In 2009, researcher Jeff Jacobsen wrote about Scientology’s documented problems bringing foreigners to the United States to work in its “Sea Organization.” Anecdotally, ex-Scientologists say that the church relies heavily on foreigners to accept jobs under the bizarre working conditions of the Sea Org, which requires signing a billion-year contract and working 16-hour days, seven days a week, often at menial labor jobs, and for just pennies an hour.
Scientology brings such workers to this country under a special visa — the Non-Immigrant Religious Worker or R-1 visa — under the idea that they’re coming here to perform religious duties at a bona fide tax exempt religious organization, which are the requirements to qualify. Some of those applications had been denied by the United States Citizenship and Immigration Services (USCIS) and had been appealed, and those appeal documents were public. Based on them, Jacobsen found that Scientology had a hard time explaining how Sea Org employees, who often work in menial or clerk positions, should be considered “religious” workers. He also found cases where the workers themselves were bewildered by the entire process, and that they found themselves virtually indentured servants in the US, making next to nothing and pretending to be “religious” workers when often they were just doing janitorial work.
But how big was this issue? For years, we’ve heard stories of large numbers of immigrants being brought to the US to work in the Sea Org and staff Scientology facilities, particularly its “spiritual mecca,” the Flag Land Base in Clearwater, Florida.
“Why would a religious group need to bring in workers to the United States?” Jacobsen asked. And just as importantly, “Who would want such a job, where you sign a billion year contract, work  or more hours per week, and get $50 a week plus room and board?”
Now, for the first time, we have a better idea of the scope of Scientology’s reliance on the R-1 visa program, thanks to researcher and friend to the Underground Bunker, R.M. Seibert, who used the MuckRock investigative website to obtain a stunning disclosure of visa records from the USCIS.
Thanks to a change in regulations that took effect in 2009, data about the number of visa applications being made by specific tax-exempt organizations became legally searchable under the Freedom of Information Act. Seibert asked for, and received, a breakdown of the total number of visa applications from January 2009 to June 2015 that had been submitted by organizations with “Church of Scientology” in their names, along with data on whether the applications had been approved and from which country the worker was originating.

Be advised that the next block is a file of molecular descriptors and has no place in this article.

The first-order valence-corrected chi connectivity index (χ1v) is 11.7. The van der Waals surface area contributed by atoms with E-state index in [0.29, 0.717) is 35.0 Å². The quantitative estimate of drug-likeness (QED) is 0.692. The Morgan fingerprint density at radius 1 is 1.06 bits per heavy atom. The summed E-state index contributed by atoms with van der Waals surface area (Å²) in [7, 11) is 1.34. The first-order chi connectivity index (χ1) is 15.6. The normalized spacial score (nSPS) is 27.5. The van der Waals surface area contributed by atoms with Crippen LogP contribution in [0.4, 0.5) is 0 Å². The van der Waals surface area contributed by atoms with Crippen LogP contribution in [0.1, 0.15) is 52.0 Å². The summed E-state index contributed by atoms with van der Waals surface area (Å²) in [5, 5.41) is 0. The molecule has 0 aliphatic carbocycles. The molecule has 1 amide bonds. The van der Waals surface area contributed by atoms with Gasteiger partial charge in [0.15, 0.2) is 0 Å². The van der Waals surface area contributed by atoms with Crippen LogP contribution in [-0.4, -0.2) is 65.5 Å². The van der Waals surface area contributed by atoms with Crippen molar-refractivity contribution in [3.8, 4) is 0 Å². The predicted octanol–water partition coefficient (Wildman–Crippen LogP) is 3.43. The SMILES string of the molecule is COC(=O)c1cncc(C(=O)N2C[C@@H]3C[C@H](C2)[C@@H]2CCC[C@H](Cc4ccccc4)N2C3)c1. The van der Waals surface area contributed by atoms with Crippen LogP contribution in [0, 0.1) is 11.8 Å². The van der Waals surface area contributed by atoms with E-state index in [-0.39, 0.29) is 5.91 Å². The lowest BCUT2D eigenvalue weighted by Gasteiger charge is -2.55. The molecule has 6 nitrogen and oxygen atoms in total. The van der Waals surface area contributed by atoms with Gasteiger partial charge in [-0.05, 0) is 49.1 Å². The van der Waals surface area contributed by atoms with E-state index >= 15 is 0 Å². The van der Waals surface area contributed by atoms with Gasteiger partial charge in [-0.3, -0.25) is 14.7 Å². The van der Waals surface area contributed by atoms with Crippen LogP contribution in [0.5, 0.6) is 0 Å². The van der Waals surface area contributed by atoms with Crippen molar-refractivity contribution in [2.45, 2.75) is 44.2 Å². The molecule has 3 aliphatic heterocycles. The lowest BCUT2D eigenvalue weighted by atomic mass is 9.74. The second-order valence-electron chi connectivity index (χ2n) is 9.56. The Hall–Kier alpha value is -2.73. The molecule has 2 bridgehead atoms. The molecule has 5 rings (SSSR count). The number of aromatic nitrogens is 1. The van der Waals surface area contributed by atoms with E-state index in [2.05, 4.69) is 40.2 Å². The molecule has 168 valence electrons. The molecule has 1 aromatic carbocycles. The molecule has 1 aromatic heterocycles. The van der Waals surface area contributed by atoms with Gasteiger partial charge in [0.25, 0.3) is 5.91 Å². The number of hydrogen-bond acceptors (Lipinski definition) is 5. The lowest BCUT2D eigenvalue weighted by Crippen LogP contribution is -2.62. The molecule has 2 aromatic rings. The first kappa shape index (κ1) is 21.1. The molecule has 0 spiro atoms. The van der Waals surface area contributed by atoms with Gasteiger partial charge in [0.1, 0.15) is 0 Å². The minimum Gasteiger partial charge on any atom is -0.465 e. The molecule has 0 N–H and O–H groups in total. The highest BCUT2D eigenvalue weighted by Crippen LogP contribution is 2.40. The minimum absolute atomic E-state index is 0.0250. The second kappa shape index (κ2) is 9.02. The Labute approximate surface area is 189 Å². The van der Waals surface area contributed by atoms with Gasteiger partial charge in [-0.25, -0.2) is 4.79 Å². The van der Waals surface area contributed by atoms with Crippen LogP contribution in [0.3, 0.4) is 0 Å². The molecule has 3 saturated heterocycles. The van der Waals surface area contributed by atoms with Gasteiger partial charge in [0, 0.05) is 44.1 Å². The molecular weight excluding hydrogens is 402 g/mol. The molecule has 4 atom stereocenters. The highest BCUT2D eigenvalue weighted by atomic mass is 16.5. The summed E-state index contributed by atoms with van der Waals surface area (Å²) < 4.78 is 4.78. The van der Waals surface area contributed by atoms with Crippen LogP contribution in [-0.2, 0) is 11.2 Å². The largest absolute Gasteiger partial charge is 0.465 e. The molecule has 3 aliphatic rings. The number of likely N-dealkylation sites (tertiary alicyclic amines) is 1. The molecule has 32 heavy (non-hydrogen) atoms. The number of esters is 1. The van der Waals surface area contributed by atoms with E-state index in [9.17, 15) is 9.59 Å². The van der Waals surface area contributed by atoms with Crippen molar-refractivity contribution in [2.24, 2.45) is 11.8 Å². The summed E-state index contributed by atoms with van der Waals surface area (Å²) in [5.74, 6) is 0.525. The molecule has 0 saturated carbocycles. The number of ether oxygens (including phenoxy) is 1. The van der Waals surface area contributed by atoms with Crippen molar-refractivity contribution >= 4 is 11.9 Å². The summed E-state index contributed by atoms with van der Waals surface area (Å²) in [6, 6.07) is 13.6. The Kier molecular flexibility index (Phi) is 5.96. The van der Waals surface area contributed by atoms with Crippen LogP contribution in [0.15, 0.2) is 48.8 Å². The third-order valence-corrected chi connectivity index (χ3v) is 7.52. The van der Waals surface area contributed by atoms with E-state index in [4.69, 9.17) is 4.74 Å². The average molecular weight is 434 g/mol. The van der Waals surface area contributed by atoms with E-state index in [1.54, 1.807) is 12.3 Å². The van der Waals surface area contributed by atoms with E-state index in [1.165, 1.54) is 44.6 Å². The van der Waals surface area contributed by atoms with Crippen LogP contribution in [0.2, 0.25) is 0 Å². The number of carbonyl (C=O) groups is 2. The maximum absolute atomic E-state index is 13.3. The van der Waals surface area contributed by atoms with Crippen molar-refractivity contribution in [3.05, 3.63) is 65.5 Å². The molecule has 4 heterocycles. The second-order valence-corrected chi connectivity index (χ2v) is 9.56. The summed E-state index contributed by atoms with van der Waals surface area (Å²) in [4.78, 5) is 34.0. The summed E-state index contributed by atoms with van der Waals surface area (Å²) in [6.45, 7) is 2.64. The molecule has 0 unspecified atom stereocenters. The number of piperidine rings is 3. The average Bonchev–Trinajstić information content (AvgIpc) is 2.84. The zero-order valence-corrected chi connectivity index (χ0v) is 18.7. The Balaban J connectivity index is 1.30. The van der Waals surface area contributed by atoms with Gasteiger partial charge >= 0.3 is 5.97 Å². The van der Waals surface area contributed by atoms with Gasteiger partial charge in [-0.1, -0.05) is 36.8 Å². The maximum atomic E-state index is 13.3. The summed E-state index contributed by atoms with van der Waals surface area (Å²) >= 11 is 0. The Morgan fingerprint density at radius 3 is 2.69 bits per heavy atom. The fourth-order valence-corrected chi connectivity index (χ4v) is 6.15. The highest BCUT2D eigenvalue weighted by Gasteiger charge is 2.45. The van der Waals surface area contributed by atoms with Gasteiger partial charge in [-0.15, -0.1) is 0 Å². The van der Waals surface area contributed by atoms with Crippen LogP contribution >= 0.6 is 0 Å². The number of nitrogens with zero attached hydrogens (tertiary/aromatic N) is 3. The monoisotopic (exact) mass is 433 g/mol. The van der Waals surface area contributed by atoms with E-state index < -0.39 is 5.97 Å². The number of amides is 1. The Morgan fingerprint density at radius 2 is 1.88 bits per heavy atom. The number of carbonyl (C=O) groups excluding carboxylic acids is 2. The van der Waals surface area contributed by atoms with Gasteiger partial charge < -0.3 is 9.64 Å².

According to the USCIS, since 2009….
— Scientology entities have applied for 3,447 religious worker visas. This does not count Scientology entities which do not have “Church of Scientology” in their names, which are numerous (the Religious Technology Center, Church of Spiritual Technology, American Saint Hill Organization, Association for Better Living and Education, etc.)
— Of those applications, 92 percent were approved. Others are pending appeal.
— The vast majority — 75 percent — of applying workers were headed to the Flag Land Base in Clearwater, the Scientology facility that makes more money than the rest of the orgs combined, according to former top Scientology officials.
— The single biggest source of applicants — 600 workers — was Russia, with Italy, Mexico, Hungary, Canada, Taiwan, Ukraine, Venezuela, Germany, and Colombia rounding out the top ten sources.
Why, we asked Scientology spokeswoman Karin Pouw in an email, does the “world’s fastest growing religion” need to import so many workers to take Sea Org jobs in the US? So far, we haven’t received a response.
Scientology routinely claims to have millions of members, but multiple lines of evidence suggest worldwide membership is closer to 40,000, with about 3,500 in the Sea Org, according to former top Scientology executives who had access to enrollment figures and personnel records. These visa records suggest that the Sea Org’s very existence, then, relies heavily on convincing Russians and Italians and Mexicans and workers from other countries to come to the United States to staff the Flag Land Base.
“Those numbers are outrageous. It’s outrageous for an organization that is so small,” says former top Scientology spokesman Mike Rinder. “Even if you take seriously the number they advertise for the size of staff at Flag — two thousand people — those visa numbers suggest that since 2009 they’ve had a complete turnover of that many people.”
We’ve talked to former Scientology Sea Org workers who came to the US on R-1 visas, and they tell us about working at janitorial or clerk positions, even though they were in the country to be “ministers” in the Sea Org. In fact, the rule changes the USCIS adopted were supposed to crack down on fraud, which was widespread in the R-1 program. Homeland Security, in 2005, estimated that up to a third of R-1 visa applications were fraudulent.
One of the organizations that publicly opposed the rule changes was the Church of Scientology. Here’s Jeff Jacobsen again…
The Church of Scientology wrote against making the rules tighter. Glen Stilo, secretary of Scientology’s Flag Services organization in Clearwater, Florida, explained in a letter that he feared use of the visas will be restricted to strictly religious duties. “A small percentage of our religious order perform work at our retreat that may not be considered ‘religious functions,’ such as administrative work unique to the ministry section of our church, or upkeep of church property and grounds. However, all of these religious workers have taken lifelong vows, are performing functions in accordance with our scriptures and ecclesiastical orders, and are therefore working in accordance with their religious vocation regardless of the type of work they perform at CSFSO.”